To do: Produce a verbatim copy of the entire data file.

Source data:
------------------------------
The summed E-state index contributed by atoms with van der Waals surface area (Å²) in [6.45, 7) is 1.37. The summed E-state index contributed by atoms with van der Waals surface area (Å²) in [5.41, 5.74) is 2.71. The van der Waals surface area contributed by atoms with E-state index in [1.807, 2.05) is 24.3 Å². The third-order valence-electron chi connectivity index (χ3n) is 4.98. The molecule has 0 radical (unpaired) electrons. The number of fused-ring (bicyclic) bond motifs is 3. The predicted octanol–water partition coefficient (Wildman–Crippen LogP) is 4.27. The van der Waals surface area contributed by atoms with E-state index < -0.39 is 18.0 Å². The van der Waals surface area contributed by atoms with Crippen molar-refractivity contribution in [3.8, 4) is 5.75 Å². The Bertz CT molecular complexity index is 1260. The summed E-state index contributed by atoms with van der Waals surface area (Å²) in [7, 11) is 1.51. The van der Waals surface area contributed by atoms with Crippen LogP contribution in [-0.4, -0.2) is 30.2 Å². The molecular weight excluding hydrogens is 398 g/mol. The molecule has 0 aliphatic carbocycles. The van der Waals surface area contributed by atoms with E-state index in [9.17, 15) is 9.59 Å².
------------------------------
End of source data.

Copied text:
The summed E-state index contributed by atoms with van der Waals surface area (Å²) in [6.45, 7) is 1.37. The summed E-state index contributed by atoms with van der Waals surface area (Å²) in [5.41, 5.74) is 2.71. The van der Waals surface area contributed by atoms with E-state index in [1.807, 2.05) is 24.3 Å². The third-order valence-electron chi connectivity index (χ3n) is 4.98. The molecule has 0 radical (unpaired) electrons. The number of fused-ring (bicyclic) bond motifs is 3. The predicted octanol–water partition coefficient (Wildman–Crippen LogP) is 4.27. The van der Waals surface area contributed by atoms with E-state index < -0.39 is 18.0 Å². The van der Waals surface area contributed by atoms with Crippen molar-refractivity contribution in [3.8, 4) is 5.75 Å². The Bertz CT molecular complexity index is 1260. The summed E-state index contributed by atoms with van der Waals surface area (Å²) in [7, 11) is 1.51. The van der Waals surface area contributed by atoms with Crippen LogP contribution in [-0.4, -0.2) is 30.2 Å². The molecular weight excluding hydrogens is 398 g/mol. The molecule has 0 aliphatic carbocycles. The van der Waals surface area contributed by atoms with E-state index in [9.17, 15) is 9.59 Å².